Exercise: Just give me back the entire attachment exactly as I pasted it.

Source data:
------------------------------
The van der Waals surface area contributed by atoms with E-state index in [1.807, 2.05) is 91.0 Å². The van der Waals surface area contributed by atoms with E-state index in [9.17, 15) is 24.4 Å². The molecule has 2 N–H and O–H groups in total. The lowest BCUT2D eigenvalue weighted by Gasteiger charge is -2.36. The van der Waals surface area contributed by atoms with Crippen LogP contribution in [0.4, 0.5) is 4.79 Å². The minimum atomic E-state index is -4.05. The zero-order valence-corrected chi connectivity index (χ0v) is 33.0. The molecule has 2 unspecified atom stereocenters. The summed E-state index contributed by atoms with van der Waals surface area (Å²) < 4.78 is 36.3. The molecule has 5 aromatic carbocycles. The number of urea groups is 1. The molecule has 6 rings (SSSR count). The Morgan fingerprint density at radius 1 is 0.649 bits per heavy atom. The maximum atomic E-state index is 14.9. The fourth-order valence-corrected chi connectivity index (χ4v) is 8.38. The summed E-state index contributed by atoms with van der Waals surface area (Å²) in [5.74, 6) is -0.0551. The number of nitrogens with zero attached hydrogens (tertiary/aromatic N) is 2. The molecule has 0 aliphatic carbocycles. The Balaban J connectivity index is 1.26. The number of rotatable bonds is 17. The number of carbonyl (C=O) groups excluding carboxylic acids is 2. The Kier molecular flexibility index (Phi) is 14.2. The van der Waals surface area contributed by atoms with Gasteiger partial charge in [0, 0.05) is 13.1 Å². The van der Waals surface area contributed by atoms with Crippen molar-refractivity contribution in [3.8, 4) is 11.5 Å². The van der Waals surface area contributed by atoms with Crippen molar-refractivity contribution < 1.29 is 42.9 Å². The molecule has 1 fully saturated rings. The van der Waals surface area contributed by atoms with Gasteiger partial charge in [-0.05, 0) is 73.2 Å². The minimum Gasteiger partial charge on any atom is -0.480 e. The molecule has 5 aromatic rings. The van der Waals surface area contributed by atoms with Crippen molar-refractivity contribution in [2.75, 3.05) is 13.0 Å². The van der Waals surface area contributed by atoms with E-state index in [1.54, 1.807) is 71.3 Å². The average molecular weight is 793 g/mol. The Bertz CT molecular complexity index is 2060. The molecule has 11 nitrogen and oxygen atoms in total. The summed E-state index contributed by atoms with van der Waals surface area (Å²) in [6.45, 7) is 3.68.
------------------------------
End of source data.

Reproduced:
The van der Waals surface area contributed by atoms with E-state index in [1.807, 2.05) is 91.0 Å². The van der Waals surface area contributed by atoms with E-state index in [9.17, 15) is 24.4 Å². The molecule has 2 N–H and O–H groups in total. The lowest BCUT2D eigenvalue weighted by Gasteiger charge is -2.36. The van der Waals surface area contributed by atoms with Crippen LogP contribution in [0.4, 0.5) is 4.79 Å². The minimum atomic E-state index is -4.05. The zero-order valence-corrected chi connectivity index (χ0v) is 33.0. The molecule has 2 unspecified atom stereocenters. The summed E-state index contributed by atoms with van der Waals surface area (Å²) < 4.78 is 36.3. The molecule has 5 aromatic carbocycles. The number of urea groups is 1. The molecule has 6 rings (SSSR count). The Morgan fingerprint density at radius 1 is 0.649 bits per heavy atom. The maximum atomic E-state index is 14.9. The fourth-order valence-corrected chi connectivity index (χ4v) is 8.38. The summed E-state index contributed by atoms with van der Waals surface area (Å²) in [5.74, 6) is -0.0551. The number of nitrogens with zero attached hydrogens (tertiary/aromatic N) is 2. The molecule has 0 aliphatic carbocycles. The Balaban J connectivity index is 1.26. The number of rotatable bonds is 17. The number of carbonyl (C=O) groups excluding carboxylic acids is 2. The Kier molecular flexibility index (Phi) is 14.2. The van der Waals surface area contributed by atoms with Gasteiger partial charge in [0, 0.05) is 13.1 Å². The van der Waals surface area contributed by atoms with Crippen molar-refractivity contribution in [3.8, 4) is 11.5 Å². The van der Waals surface area contributed by atoms with Crippen molar-refractivity contribution < 1.29 is 42.9 Å². The molecule has 1 fully saturated rings. The van der Waals surface area contributed by atoms with Gasteiger partial charge in [-0.05, 0) is 73.2 Å². The minimum Gasteiger partial charge on any atom is -0.480 e. The molecule has 5 aromatic rings. The van der Waals surface area contributed by atoms with Crippen molar-refractivity contribution in [2.75, 3.05) is 13.0 Å². The van der Waals surface area contributed by atoms with E-state index in [1.54, 1.807) is 71.3 Å². The average molecular weight is 793 g/mol. The Bertz CT molecular complexity index is 2060. The molecule has 11 nitrogen and oxygen atoms in total. The summed E-state index contributed by atoms with van der Waals surface area (Å²) in [6.45, 7) is 3.68.